After 15 more minutes of fruitless searching, I was feeling very sorry for myself. "Why didn't I just let Bill go out at midnight? He'd know what to buy. He always knows what people want," I groused to myself. Now, I just wanted to get OUT of Walmart. As I contemplated the little hand-held electronic games, I must have been positively scowling because I looked up and saw a man laughing at me. He looked vaguely familiar, and I was pretty sure he'd been one of the other greeters at church. I grinned sheepishly and offered an explanation as to why I'd be so grumpy on the day we celebrate our risen Savior. "My 12-year-old boy wants an Easter basket," I said. "I just don't know what he would want."
I held up the Marvin Martian T-shirt. "The saleslady said he'd like this," I said. "Do you think so?"
"Oh, definitely," he said.
"Okay, then," I said. I swooped up a tiny Tech Deck skateboard model and turned on my heel. "Thanks!" I called over my shoulder as I hurried to the self-checkout line. Amazingly, I scanned every item and inserted my debit card without incident. Things were looking up!
Back at home, I hurried into the downstairs bathroom, where the Easter candy was hidden. I knelt on the bathroom floor and feverishly stuffed purple grass, plastic eggs, and malted eggs into the two baskets. (I also stuffed a handful or two into my mouth, of course.) I stashed the baskets back in the closet and took Allyson up to get dressed for Grandma's house.
Meanwhile, Bill hid the two baskets. After I'd dressed her in an adorable flowered sundress, we headed downstairs, where Daddy announced that the Easter Bunny had finally arrived!
Ethan and Allyson rushed around and were each delighted when they found their baskets. Allyson exulted over her little activity book (with stickers!), and Ethan just loved his Marvin Martian shirt. Yess!!! He liked it so much that I had to cut the tag off so he could put it on right away.
I read Allyson's little Easter affirmations to her. I'd written things like: "You're Daddy's little princess!" and "Snuggling with you is my favorite way to start the morning."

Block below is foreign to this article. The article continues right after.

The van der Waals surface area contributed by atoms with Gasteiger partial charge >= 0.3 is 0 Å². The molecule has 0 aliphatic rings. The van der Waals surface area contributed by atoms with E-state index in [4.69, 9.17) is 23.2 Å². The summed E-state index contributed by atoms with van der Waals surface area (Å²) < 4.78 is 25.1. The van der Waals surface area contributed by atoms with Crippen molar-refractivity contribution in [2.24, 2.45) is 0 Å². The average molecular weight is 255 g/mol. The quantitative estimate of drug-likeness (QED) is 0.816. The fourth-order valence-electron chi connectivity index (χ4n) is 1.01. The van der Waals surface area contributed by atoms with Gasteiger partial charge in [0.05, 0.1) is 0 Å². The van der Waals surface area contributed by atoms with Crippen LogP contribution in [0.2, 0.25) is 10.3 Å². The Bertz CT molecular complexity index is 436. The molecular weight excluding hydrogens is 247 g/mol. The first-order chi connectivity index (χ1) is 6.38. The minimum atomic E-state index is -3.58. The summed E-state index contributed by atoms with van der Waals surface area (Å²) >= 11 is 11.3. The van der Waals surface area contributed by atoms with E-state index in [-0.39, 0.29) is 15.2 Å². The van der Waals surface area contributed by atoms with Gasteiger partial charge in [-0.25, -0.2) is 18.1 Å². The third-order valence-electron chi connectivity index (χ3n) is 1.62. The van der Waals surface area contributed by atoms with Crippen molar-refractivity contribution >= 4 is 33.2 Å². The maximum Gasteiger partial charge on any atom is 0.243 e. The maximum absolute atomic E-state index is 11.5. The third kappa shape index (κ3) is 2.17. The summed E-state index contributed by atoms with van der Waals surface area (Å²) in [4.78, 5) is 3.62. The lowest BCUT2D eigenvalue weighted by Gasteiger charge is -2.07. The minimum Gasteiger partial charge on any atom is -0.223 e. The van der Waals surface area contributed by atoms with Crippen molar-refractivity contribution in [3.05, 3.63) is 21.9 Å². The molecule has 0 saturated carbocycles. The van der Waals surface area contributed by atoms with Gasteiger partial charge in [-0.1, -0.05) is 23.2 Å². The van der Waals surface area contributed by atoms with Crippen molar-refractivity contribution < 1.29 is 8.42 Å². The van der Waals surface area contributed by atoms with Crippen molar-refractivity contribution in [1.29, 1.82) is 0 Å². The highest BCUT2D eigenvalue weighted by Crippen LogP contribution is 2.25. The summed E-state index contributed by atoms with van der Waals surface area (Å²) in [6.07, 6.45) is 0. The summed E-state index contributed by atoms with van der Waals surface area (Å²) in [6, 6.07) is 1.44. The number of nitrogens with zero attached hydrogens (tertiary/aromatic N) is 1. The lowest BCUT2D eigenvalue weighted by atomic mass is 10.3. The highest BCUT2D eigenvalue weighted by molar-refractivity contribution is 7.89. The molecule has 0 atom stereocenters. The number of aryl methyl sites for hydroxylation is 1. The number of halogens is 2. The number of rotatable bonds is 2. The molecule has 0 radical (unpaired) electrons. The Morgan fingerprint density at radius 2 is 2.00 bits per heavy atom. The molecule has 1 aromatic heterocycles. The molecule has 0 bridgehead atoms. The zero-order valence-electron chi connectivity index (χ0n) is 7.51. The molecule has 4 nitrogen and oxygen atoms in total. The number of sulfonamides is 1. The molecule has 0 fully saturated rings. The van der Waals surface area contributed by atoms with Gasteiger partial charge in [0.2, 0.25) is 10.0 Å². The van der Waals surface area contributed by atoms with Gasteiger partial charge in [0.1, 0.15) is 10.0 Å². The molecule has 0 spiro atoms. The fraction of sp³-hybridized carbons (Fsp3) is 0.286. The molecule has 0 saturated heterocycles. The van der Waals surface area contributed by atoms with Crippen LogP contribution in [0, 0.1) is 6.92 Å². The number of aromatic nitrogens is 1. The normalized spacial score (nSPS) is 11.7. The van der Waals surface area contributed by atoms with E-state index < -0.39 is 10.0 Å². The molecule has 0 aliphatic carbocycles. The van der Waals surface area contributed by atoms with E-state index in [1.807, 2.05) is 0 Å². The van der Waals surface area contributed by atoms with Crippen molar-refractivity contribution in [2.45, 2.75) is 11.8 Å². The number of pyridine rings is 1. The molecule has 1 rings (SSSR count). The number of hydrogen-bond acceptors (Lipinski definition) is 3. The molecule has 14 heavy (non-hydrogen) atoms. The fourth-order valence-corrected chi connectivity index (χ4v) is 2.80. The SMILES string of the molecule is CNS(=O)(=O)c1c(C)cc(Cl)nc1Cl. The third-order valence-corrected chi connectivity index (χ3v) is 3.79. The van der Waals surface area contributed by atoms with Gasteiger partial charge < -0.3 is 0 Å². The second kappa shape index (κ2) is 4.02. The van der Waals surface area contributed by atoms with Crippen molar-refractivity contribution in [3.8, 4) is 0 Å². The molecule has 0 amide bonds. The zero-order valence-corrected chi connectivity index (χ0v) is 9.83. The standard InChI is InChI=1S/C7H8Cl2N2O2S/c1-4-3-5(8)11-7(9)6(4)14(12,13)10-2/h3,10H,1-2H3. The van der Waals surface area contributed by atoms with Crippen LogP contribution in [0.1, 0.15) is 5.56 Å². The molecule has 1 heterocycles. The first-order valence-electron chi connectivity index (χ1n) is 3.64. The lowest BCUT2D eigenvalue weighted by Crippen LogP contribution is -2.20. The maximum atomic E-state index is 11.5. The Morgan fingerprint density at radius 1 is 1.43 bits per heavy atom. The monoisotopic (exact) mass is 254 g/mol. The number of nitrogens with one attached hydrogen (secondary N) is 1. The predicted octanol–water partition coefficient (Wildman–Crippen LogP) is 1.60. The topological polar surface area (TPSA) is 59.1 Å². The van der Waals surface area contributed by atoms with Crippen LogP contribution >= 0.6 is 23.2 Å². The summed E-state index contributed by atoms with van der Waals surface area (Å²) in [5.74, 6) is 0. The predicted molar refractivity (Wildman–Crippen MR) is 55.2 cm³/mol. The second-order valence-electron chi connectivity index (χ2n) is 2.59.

Allyson asked about the Easter Bunny one more time. We said he'd come in and out while she was dressing. "I think I heard a bump," she said. "The bunny's kinda tricky."
"Maybe you'll see him next year," I said.
While he greedily crunched on malted eggs, Ethan read his own slips silently. He didn't say much about them. His said things like: "I'm so proud of the way you've brought your grades up this semester," and "I'm thankful that you're becoming more generous with your time and your money." (More on that story in another post.)
When Allyson cuddled in Daddy's lap to read the new Curious George book, I headed reluctantly for the kitchen to start my Easter cooking (Greek green beans and walnut apple cranberry salad with gorgonzola cheese).
Ethan slipped up behind me in his new T-shirt and put his arms around me. "I love you, Mom," he said, and I knew those words of affirmation that I'd scribbled at midnight had hit their mark.
We continued our Easter celebration at my mom's house, where we feasted on ham, turkey, and too many other yummy things to count. Then we all sat around and dozed for an hour our so, except for Allyson, who was bouncing off the walls from too much candy.
We tried to cut her off from any more candy, but she's pretty sneaky. She insisted on holding her Easter basket in the car, and she promised not to eat any more candy. When I caught her opening a plastic egg, she claimed, "I'm just lookin', Mama." A couple of minutes later, when her chatter came to an abrupt stop, I turned and saw chocolate smeared all over her mouth. She was holding a melted miniature bunny in its bright foil wrapper.
"Allyson, we told you NOT to eat any more candy," I scolded.
"I'm not eatin' it," she protested. "I'm just lickin' it off the paper." (I think she's going to be an attorney one day.) We had to laugh in spite of ourselves, but we turned a deaf ear to her desperate negotiating when I confiscated the basket.
All in all, it was a very fun Easter, and seeing my kids' joy when they found their little gifts made that frustrating trip to Walmart so worth it. Happy Easter, everyone!